But what catapulted Phil Mickelson’s victory to greatness was the background against which it was achieved: his wife’s year-long battle against breast cancer. Amy Mickelson’s trips to Houston for treatment, the strain it placed upon the family and their three young children, and the subsequent discovery that Phil’s mother also had breast cancer would make it difficult for any normal person to function normally, much less achieve a ranking of second-best golfer in the world at the end of 2009.

The 2010 Masters was about growing old, marriage, life, and love. It was one for the ages. © 2010 Stephen Yuen

The shot of the day, by CBS.

Toxic in High Doses

My extended family has a genetic predisposition to gout, which is caused by the body’s inability to flush uric acid. Crystals build up in the joints, and the painful swelling in the knees and feet can immobilize the worst cases for a week. Gout has been around for centuries, and so has its treatment by colchicine, a plant derivative.

In 2009 the Food and Drug Administration granted an exclusive marketing license on this venerable medication to a company named URL Pharma.
The price rise is a consequence of a Food and Drug Administration effort to improve the safety of long-used but unapproved drugs, with a trade-off often made between drug affordability and safety. [snip]

"It's not a new product. It's been out for hundreds of years. To all of a sudden have to pay $125 or $150 a month, after it only cost $5 or $10 a month, [bold added] is a real problem," said Stanley Cohen, a Dallas doctor who is the president of the American College of Rheumatology.
URL Pharma conducted “scientific” studies that confirmed what doctors have long known about colchicine; it can be toxic in high doses and/or over extended periods. For its trouble URL Pharma was awarded with a regulatory shield that has enabled it to sue small producers, who have stopped production.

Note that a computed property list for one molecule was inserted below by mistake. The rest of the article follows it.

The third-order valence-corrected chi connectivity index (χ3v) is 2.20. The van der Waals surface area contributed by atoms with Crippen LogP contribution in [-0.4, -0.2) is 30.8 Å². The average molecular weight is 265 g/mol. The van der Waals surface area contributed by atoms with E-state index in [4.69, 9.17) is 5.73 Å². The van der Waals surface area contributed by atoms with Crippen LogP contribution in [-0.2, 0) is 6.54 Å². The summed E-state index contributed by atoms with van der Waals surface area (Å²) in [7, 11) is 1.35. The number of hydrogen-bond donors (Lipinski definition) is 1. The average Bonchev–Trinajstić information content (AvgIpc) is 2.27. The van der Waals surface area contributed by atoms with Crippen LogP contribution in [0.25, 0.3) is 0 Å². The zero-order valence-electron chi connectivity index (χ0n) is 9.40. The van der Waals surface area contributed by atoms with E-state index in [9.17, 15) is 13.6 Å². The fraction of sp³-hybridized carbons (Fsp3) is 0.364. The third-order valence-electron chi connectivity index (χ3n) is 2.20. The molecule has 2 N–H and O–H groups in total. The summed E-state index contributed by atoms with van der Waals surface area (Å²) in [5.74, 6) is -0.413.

The sudden financial squeeze on gout sufferers can be hard on elderly patients on fixed incomes, like members of my family. Another example of what happens when a powerful government agency, meaning to do well, expands its reach into an area that had previously escaped its attentions.

Tuesday, April 06, 2010


One of our guinea pigs died the week before Easter. On a visit to treat an infection she was diagnosed with lymphoma.

Bubbles was extraordinarily patient. She endured chemotherapy injections and daily doses of prednisone and antibiotics without squirming. We hand-administered liquid foods for several weeks, and she appeared to regain her appetite for solids. On her second visit to Adobe Animal Hospital the doctors were surprised not only that she had survived but was acting livelier.

Alas, it was a false rally. One Friday evening her legs twitched uncontrollably, and she gasped her last before we could arrive at Adobe.

Bubbles was an intelligent guinea pig. She came running to her name and ignored our summons to other animals. She performed simple tricks and seemed to enjoy watching TV with us in the family room, purring her contentment.

Although I'm not sure about the theology, I like to think that she's frolicking in a peaceful meadow munching on her favorite sweet lettuce leaves. We'll miss her.

We held a short service for Bubbles. Her ashes sit on our mantle.

Tax Changes in the Health Reform Bill

Health reform legislation has made such major changes to the Internal Revenue Code (thankfully, none of these affect our 2009 filings due next week) that tax professionals may be forgiven for thinking that a tax bill with health features has just been passed.

The AICPA has published a discussion of the various tax changes and implementation dates in the Journal of Accountancy.

Generally speaking, for the same level of coverage you'll pay more (and it could be substantially more) through the tax system than less well-off citizens if you're a wealthy individual or large employer.

Most of us, rich or poor, large or small, will also have significant IRS additional reporting requirements.

Everyone will have his or her boon or bane from the legislation. One of my peeves, from a tax point of view, is the resumption of the 1970's distinction between "earned" and "passive"(here called "investment") income, in which earnings from capital will be taxed more heavily than earnings from labor. There is enough tax-structuring going on because of progressive tax rates; adding schemes that recharacterize investment income as earned income for wealthy individuals won't help economic efficiency. It will increase business for accountants and financial planners, though as a consultant who works in that area I suppose I should be grateful. © 2010 Stephen Yuen

Thursday, April 01, 2010

One Letter Can Change the Meaning

The following is not an April Fool's joke.

When Vice-President Biden excitedly called the just-enacted health reform bill a “big f------ deal,” the embarrassment was short-lived. The President said "Joe's comment" was "the best thing" that happened on the bill's signing date. Democrats are now glorifying the faux pas in a fund-raising T-shirt that proudly proclaims “Health reform is a BFD.”

The obvious Republican counter-T-shirt would be “Health reform is a BFUD”, as in “big [fouled] up deal.” It's possible for one letter to change the meaning entirely. © 2010 Stephen Yuen